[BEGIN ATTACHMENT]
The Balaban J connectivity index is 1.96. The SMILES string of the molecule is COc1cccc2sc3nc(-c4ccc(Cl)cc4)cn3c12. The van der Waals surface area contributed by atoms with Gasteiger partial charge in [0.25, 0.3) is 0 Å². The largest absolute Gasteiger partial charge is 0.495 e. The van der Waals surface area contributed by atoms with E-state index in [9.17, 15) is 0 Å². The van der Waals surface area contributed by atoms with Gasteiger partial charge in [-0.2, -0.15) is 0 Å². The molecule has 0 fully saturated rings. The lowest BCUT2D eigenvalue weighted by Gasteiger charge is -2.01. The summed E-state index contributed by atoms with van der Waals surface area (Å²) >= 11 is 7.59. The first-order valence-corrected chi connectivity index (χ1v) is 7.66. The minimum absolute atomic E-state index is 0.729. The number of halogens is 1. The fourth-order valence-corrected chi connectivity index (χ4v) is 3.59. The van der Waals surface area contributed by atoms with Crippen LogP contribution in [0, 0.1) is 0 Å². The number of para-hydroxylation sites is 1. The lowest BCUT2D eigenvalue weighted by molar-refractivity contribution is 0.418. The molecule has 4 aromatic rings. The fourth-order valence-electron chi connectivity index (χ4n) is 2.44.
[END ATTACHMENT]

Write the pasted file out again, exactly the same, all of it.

The Balaban J connectivity index is 1.96. The SMILES string of the molecule is COc1cccc2sc3nc(-c4ccc(Cl)cc4)cn3c12. The van der Waals surface area contributed by atoms with Gasteiger partial charge in [0.25, 0.3) is 0 Å². The largest absolute Gasteiger partial charge is 0.495 e. The van der Waals surface area contributed by atoms with E-state index in [9.17, 15) is 0 Å². The van der Waals surface area contributed by atoms with Gasteiger partial charge in [-0.2, -0.15) is 0 Å². The molecule has 0 fully saturated rings. The lowest BCUT2D eigenvalue weighted by Gasteiger charge is -2.01. The summed E-state index contributed by atoms with van der Waals surface area (Å²) >= 11 is 7.59. The first-order valence-corrected chi connectivity index (χ1v) is 7.66. The minimum absolute atomic E-state index is 0.729. The number of halogens is 1. The fourth-order valence-corrected chi connectivity index (χ4v) is 3.59. The van der Waals surface area contributed by atoms with Crippen LogP contribution in [0, 0.1) is 0 Å². The number of para-hydroxylation sites is 1. The lowest BCUT2D eigenvalue weighted by molar-refractivity contribution is 0.418. The molecule has 4 aromatic rings. The fourth-order valence-electron chi connectivity index (χ4n) is 2.44.